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Good at StarCraft? DARPA Wants to Train Military Robots with Your Brain Waves


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A gamer connected to electroencephalogram technology.

Researchers at the University at Buffalo have developed a strategy game whose results can support the development of new algorithms that can help train large numbers of future robots.

Credit: Douglas Levere/University at Buffalo

The 1984 movie The Last Starfighter tells the story of a teenager whose calling in life seems to be nothing more than to play arcade games. Fortunately, he's spectacularly good at it. The game he's best at is a video game called, as the movie's title would have it, Starfighter. In it, the player must defend their homestead, The Frontier, from the perils of Xur and the Ko-Dan Armada by way of a series of wireframe laser battles.

But there's a twist. It turns out that Starfighter isn't simply a game; it's actually a kind of test. The war with Xur and the Ko-Dan Armada is real, and the arcade game — with its demands on rapid-fire reaction times on the part of players — is a stealth recruiting tool, intended to seek out the best of the best to become genuine starfighters.

More than 35 years after The Last Starfighter hit theaters, engineers from the University at Buffalo, New York, Artificial Intelligence Institute have received funding from DARPA, the U.S. Defense Advanced Research Projects Agency, to carry out research that's… well, let's just say that it's extremely similar. They have built a real-time strategy game, currently unnamed, that's reminiscent of existing games like StarCraft or Stellaris in style. In this game, players must use resources to build units and defeat enemies; manipulating large numbers of agents on-screen to complete their mission objectives.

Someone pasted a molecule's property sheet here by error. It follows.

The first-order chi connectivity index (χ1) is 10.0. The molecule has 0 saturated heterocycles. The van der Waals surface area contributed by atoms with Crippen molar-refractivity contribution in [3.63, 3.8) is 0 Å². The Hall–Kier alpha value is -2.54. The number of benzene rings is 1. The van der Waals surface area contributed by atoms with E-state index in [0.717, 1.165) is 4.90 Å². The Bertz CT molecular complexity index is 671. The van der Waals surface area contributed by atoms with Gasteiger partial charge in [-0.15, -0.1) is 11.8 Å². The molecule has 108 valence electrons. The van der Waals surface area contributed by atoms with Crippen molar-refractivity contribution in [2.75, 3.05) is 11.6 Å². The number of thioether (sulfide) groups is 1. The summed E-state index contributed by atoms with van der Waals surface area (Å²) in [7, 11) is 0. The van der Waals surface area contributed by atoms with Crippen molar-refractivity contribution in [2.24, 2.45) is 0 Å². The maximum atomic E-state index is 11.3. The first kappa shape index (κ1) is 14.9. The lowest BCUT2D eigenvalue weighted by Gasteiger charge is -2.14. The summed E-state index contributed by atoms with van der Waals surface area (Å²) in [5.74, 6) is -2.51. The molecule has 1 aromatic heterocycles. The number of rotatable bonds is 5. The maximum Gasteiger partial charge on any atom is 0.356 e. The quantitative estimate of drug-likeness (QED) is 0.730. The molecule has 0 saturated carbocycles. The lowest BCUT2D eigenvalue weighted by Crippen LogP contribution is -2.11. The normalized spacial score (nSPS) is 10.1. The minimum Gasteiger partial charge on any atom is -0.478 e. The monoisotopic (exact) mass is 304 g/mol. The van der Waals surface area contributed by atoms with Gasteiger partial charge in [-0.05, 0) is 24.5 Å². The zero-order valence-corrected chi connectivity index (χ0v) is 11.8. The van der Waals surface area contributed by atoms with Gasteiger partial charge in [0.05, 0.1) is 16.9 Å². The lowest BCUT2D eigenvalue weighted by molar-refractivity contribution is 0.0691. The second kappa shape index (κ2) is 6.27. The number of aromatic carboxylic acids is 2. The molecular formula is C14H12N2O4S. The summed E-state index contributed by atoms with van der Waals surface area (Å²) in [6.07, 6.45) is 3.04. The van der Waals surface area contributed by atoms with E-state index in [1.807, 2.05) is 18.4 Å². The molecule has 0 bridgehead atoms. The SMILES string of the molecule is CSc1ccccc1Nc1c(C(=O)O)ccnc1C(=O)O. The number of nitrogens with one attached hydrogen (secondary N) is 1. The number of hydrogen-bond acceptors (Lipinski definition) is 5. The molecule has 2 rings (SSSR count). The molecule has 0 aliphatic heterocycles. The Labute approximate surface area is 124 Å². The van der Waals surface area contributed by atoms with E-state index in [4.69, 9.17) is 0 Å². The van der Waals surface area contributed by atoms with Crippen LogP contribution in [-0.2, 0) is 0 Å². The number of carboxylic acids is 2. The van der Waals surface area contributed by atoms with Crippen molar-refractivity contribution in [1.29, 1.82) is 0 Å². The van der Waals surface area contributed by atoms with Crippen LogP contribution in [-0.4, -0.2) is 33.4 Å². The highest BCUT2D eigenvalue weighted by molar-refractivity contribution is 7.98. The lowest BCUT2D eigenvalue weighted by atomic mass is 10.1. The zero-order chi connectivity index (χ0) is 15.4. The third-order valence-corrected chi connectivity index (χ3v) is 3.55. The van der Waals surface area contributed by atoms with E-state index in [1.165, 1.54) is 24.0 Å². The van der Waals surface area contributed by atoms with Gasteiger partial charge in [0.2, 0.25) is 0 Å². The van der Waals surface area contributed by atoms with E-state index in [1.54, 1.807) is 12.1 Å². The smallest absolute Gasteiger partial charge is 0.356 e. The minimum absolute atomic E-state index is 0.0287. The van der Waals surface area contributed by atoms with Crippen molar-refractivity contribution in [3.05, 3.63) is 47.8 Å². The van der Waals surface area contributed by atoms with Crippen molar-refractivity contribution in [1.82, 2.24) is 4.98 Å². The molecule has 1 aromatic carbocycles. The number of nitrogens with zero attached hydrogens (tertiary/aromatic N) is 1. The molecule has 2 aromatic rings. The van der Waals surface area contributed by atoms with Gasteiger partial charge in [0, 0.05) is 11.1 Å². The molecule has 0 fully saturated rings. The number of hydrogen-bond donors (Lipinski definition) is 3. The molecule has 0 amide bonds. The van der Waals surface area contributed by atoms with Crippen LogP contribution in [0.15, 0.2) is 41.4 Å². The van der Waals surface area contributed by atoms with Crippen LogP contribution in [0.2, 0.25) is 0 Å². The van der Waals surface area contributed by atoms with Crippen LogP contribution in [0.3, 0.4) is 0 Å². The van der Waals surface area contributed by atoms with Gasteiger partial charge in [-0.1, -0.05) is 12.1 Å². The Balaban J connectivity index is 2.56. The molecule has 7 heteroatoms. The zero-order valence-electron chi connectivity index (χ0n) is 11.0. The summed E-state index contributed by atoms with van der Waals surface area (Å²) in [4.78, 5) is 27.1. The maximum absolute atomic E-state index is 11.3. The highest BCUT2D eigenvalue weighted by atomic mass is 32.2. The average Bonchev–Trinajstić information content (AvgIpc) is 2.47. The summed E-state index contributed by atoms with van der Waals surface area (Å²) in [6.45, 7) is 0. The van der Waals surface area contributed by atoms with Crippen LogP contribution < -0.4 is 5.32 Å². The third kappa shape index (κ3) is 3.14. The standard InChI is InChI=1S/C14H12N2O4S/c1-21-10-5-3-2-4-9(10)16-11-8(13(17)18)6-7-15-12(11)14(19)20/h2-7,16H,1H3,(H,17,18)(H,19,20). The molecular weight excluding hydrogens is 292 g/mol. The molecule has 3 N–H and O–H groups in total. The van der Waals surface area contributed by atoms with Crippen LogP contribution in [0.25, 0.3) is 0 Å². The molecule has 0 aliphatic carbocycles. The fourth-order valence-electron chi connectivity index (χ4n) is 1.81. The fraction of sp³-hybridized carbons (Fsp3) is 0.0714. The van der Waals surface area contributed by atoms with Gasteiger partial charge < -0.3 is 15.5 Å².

But this isn't any ordinary gaming experience. When people play the University at Buffalo's new strategy game, they first have to agree to be hooked up to electroencephalogram (EEG) technology so that the game's designers can record their brain activity. As they play, their eye movements are also tracked by way of special ultra high-speed cameras to see exactly how they respond to what they're doing. This information, which can be teased out using machine learning algorithms, will then be used to develop new algorithms that can help train large numbers of future robots. In particular, the hope is that these insights into complex decision-making can improve coordination between large teams of autonomous air and ground robots. You know, should the game be brought to life.

From Digital Trends
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